From Argus Leader Staff Reports
But the flag that scored so low appears to have been an imposter, according to Rapid City's mayor.
Pierre placed 115th out of 150, and Rapid City was a dismal 148th. Both cities broke a few basic rules of good flag design, according to the North American Vexillological Association. The flags have words on them and have city seals in the center, both big no-nos.
But Rapid City Mayor Jim Shaw takes exception to the ranking.
"That's not our flag. I wonder where that came from?" he asked after looking at the flags at the group's Web site, www.nava.org. He said the flag the group used for its survey looked like something off of a business card.
To come up with the rankings, the 450-member flag association said it surveyed flags from the 100 largest cities in the U.S., all state capitals, and included at least two cities per state.
Sioux Falls has no city flag, which led to Rapid City being included in the survey and opened the door to its flag being shredded by the vexillologists.
"The irony is that Rapid City was the stand-in for Sioux Falls, and poor Rapid City came in with an F grade," said Ted Kaye of Portland, Ore., who conducted the survey and edits a scholarly journal on flags.
John Purcell, an association member who helped write a book on the flag designs, said the Rapid City flag in the survey is the one that someone from the city's offices e-mailed him.
"If that's not their flag, I did my best," he said.
Kaye said sometimes there is more than one version of a city flag, an official and unofficial flag. Other times flags change and the association is given a previous version, he said.
Mayor Shaw said the flag in his office is similar but more attractive than the flag being shown by the organization. It is white with gold trim, says Rapid City on the top and South Dakota on the bottom. In the middle, it has a star and Mount Rushmore.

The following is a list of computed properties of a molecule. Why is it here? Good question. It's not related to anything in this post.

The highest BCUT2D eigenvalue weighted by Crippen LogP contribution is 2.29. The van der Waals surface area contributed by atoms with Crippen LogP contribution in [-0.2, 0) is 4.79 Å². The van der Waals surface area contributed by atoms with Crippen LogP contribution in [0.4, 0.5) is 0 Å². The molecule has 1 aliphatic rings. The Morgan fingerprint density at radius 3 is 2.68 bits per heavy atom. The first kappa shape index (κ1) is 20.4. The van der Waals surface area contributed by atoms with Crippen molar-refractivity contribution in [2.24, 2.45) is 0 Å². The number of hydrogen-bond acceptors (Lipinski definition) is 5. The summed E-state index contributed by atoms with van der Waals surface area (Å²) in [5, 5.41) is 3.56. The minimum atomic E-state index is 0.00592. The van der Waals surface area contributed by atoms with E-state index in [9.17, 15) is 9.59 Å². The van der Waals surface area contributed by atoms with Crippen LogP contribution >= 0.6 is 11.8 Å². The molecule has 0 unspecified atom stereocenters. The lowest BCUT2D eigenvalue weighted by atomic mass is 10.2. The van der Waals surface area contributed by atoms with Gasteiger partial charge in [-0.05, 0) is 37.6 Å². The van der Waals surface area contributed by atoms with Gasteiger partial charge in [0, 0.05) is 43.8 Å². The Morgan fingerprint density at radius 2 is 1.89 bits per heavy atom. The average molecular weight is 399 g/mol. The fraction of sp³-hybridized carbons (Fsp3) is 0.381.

"It's too bad that we didn't get that one," Purcell said.
The one used for the survey "fails on all the basic principles of flag design," Kaye said.
"Words do not belong on flags," he said. "Those of us who have studied it say there are no exceptions to that."
As a result of those rules, South Dakota's state flag has fared poorly with the group in the past, as well.
A letter or two may be used as a strong graphic element, such as the bold C in Colorado's state flag.
But Rapid City's flag - both the one in the survey and the other one in the mayor's office - contains these words: "Star of the West Rapid City, South Dakota."
"Let's imagine those words on the flag, a couple hundred feet away, flapping in the breeze," Kaye said. "Tell me, are you going to be able to read that?"
Besides, Kaye said, "When you have to write the name of the city on your flag, you're insecure of your symbolism."
Pierre's flag suffers from most of the same problems, according to the vexillologists.
"Where Rapid City scored probably an F, Pierre just got a D," Kaye said.
The seal on Pierre's flag came in for special criticism, partly because a picture on its flag "is phenomenal because it manages to show the wind blowing in two different directions at the same time," Kaye said.
Even if the wind over Pierre blew the same direction, putting a seal on a flag can only lead to trouble, Kaye said.
"When you look at a seal, that's designed to be put on a piece of paper, and it's flat on the table and it's not moving," he said. "A flag should be designed to be immediately recognizable at a distance on a piece of fabric that's moving."
But Pierre Mayor Dennis Eisnach isn't all that concerned about the flag survey results or the flag itself, which is on display in the commission room.
"It really hasn't been very high on my priority list. I'm not going to create any special project to change it," he said.
He isn't even sure how the group got a look at the city's flag, which he thinks was designed about 20 years ago by a local artist.
"I think it is one of a kind," he said. "How they ever knew what it was blows my mind."
Sioux Falls Mayor Dave Munson says he's not certain why the city has no flag, and he's not aware of any plans to design one.
Des Moines' city flag placed 14th in the survey for a distinctive design of bridges that "hits on all cylinders." First place went to Washington, D.C.
The worst? Pocatello, Idaho.